YET another debate is raging over the importation of fruit and vegetables, this time about potatoes. Responding to a 2006 request by the NZ government, Biosecurity Australia has reviewed the rules limiting the import of fresh potatoes from New Zealand for processing.
Potatoes were imported from NZ until 1988, when they were stopped due to an inability to guarantee freedom from a nematode pest. This pest is present in Australia but has a limited distribution. Since then NZ has become infected with a bacterium that causes “zebra chip disease”, first discovered in Mexico in 1994 and now widespread in North and Central America but not yet present in Australia.
The report recommends potatoes be admitted subject to quarantine conditions that include processing in quarantine premises with an approved waste disposal program to control the zebra chip organism. It also says potatoes should originate from certified growers in areas free of the nematode pest and be subject to specific handling and transport requirements, with pre-export and on-arrival inspection.
Numerous articles have appeared recently describing the tough times facing the vegetable industry. Australia exports a little over 10 per cent of its vegetable production and producers are suffering from the effects of a high dollar and surging processed vegetable imports.
The industry group Ausveg argues that zebra chip disease represents a huge threat to the potato sector with potential yield losses of 50pc. It claims the Biosecurity Australia review is “poorly researched”, “non-scientific” and based on opinion.
The NSW Department of Primary Industries, in a submission to Biosecurity Australia’s review, argued against allowing imports due to the risk of zebra chip disease.
Australia has a well-earned reputation internationally for using its quarantine rules as a trade barrier to keep out competitors. This puts it in breach of its obligations as a member of the World Trade Organisation and also invites retaliation against Australia’s own exports.
Biosecurity Australia is well aware of this and seeks to base its proposals on the ill-defined concept of an “appropriate level of protection”, about which I have written previously. This seeks to strike the right balance between legitimate measures to keep out diseases and illegitimate (and legally prohibited) measures designed to keep out competitors.
For the vegetable industry lobby group to be arguing for protection is no surprise. Nor is it a surprise to find a National Party Minister arguing for protection. But neither of these is concerned about the impact on consumers. It is mainly from their perspective that the Biosecurity Australia proposal needs to be considered.
An obvious question is, why would New Zealand want to send its potatoes to Australia unless it could sell them at a profit? And if a profit can still be made despite the additional cost of freight and turning them into chips and crisps under the terms of the quarantine conditions, doesn’t that mean they are more efficient at growing them than Australian growers?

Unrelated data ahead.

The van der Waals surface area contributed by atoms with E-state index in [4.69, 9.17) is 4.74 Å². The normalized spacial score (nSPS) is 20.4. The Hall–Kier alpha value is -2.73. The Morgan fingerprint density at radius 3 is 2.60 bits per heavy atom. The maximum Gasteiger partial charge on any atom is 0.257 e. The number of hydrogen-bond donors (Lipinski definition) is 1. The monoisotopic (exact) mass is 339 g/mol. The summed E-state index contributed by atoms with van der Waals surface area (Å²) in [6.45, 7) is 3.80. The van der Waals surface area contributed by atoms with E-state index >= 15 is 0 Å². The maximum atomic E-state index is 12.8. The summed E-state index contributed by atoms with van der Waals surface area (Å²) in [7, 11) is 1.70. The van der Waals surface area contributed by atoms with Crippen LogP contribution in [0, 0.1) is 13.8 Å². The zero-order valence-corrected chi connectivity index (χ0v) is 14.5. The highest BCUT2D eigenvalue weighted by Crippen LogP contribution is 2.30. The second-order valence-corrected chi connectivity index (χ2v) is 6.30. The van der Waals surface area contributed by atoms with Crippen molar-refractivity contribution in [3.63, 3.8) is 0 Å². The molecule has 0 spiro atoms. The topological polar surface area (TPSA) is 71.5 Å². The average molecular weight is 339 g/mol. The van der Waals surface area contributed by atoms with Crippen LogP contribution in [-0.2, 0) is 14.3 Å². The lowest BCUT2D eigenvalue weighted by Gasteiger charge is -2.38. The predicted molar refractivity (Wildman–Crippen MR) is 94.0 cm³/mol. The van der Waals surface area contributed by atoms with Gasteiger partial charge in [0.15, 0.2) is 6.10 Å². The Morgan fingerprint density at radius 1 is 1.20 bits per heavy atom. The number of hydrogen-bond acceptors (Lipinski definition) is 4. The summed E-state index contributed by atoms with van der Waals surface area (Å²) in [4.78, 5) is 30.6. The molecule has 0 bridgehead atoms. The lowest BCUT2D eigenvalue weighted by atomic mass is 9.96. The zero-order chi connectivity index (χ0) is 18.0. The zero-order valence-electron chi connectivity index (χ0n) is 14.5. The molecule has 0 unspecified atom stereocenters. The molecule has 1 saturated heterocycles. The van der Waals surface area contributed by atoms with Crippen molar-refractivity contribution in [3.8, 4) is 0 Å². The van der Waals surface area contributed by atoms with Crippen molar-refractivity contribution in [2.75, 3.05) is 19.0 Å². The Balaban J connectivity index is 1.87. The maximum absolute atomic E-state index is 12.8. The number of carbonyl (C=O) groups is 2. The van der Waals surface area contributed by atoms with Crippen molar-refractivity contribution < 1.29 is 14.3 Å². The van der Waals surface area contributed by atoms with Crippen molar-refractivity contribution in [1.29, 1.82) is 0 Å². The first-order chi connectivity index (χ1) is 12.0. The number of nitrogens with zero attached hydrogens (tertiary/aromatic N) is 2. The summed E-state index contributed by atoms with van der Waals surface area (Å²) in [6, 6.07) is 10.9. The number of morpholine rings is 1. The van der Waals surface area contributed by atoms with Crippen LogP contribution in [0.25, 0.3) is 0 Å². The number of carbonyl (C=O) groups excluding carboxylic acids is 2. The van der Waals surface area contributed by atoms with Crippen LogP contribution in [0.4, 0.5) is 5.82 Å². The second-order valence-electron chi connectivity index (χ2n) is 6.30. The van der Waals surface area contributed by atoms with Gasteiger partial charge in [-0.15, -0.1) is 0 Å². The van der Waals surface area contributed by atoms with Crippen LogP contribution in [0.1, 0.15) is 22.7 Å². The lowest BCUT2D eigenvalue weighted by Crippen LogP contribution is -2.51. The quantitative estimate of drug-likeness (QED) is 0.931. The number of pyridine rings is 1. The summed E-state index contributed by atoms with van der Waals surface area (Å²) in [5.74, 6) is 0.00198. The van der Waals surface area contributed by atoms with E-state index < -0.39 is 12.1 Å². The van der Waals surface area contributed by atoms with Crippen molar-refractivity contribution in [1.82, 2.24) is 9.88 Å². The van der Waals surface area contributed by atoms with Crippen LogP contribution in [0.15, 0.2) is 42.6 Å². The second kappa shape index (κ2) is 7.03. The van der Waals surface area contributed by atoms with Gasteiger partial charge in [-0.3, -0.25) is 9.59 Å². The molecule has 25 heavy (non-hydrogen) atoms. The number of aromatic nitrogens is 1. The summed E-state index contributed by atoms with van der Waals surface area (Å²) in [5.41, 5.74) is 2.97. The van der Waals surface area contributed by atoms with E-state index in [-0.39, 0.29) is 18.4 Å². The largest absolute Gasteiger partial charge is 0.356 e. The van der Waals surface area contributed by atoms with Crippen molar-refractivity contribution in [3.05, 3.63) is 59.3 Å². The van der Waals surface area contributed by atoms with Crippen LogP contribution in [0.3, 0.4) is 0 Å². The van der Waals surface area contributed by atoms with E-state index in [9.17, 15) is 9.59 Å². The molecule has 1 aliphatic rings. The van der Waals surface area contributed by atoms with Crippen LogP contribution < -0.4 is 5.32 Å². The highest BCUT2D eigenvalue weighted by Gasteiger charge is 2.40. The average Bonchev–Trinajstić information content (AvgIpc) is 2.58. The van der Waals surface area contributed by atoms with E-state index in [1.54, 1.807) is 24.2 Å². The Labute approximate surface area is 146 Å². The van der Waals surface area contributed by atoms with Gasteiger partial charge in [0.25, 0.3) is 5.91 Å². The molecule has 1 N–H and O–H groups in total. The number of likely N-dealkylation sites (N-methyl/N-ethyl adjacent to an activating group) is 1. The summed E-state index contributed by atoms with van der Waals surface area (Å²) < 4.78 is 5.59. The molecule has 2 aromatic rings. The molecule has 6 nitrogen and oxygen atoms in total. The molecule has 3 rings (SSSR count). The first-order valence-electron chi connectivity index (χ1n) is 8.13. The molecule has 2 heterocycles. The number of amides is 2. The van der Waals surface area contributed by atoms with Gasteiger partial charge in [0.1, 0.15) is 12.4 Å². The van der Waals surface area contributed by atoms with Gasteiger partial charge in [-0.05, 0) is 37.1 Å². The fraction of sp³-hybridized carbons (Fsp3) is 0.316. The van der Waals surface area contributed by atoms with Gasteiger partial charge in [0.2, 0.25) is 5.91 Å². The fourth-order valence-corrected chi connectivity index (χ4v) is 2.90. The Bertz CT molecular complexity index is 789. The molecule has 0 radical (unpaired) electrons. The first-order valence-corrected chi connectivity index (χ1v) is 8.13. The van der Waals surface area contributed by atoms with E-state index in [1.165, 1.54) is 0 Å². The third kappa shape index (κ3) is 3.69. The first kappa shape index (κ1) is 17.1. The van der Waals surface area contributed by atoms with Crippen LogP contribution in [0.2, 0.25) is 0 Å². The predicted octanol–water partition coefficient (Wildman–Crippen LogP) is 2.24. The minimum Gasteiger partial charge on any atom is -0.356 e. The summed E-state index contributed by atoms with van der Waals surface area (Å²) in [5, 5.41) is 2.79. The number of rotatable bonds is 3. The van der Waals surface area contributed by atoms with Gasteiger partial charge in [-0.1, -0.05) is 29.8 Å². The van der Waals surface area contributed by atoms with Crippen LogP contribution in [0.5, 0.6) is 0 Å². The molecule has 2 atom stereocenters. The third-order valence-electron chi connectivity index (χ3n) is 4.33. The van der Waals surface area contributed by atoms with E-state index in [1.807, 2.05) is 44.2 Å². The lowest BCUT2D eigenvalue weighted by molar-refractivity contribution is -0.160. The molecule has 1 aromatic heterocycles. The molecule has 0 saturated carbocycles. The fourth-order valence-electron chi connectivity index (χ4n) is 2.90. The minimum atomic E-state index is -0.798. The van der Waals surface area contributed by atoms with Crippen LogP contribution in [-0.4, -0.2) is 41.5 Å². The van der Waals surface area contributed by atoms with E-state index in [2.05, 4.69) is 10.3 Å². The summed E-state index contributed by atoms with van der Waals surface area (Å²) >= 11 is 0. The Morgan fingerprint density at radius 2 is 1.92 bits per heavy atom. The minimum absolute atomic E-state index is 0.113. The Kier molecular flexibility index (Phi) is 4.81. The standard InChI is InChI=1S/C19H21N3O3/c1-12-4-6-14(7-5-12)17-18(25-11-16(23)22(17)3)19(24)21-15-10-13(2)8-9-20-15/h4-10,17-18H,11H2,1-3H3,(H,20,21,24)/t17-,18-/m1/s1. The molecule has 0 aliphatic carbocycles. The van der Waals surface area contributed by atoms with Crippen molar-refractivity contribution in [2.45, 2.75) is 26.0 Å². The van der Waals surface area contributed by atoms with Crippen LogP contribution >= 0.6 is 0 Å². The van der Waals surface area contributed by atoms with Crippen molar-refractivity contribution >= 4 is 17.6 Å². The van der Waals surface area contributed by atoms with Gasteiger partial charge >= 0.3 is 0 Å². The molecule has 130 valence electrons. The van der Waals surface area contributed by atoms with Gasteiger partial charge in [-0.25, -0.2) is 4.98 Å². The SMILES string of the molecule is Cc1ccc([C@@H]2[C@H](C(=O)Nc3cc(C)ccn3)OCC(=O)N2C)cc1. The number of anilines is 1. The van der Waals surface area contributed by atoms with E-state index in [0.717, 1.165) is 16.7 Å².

The question Australian growers need to answer is, why should Australian consumers pay more for chips and crisps in order to keep them in business? If they can’t make money by growing potatoes in competition with NZ growers, why not grow something they are competitive at?
This lack of competitiveness is revealed by Ausveg itself. It claims zebra chip disease caused losses of over $60 million to the NZ potato industry in 2008/09, implying Australia risks the same loss. But much of the loss was due to import bans by countries such as Australia. And if NZ growers can still grow and export potatoes in spite of the disease, how big a problem is it really?
On that front it is worth noting that Australia already imports tomatoes, capsicums and tamarillos from New Zealand, which can also be infected with the zebra chip bacterium, subject to the same quarantine measures as proposed for the import of potatoes. In other words, Biosecurity Australia is hardly recommending a radical change in biosecurity policy.
It would be bad for consumers and the Australian economy for the price of processed potatoes to be kept high simply to keep our potato growers in business. If they need that kind of support, they should register with Centrelink.
On the other hand, it is also potentially bad for the economy if we import a disease that is currently spreading in the international potato world and for which full control measures are still being developed.
If only the debate could be couched in those terms.
David Leyonhjelm is an agribusiness consultant with Baron Strategic Services. He may be contacted at email@example.com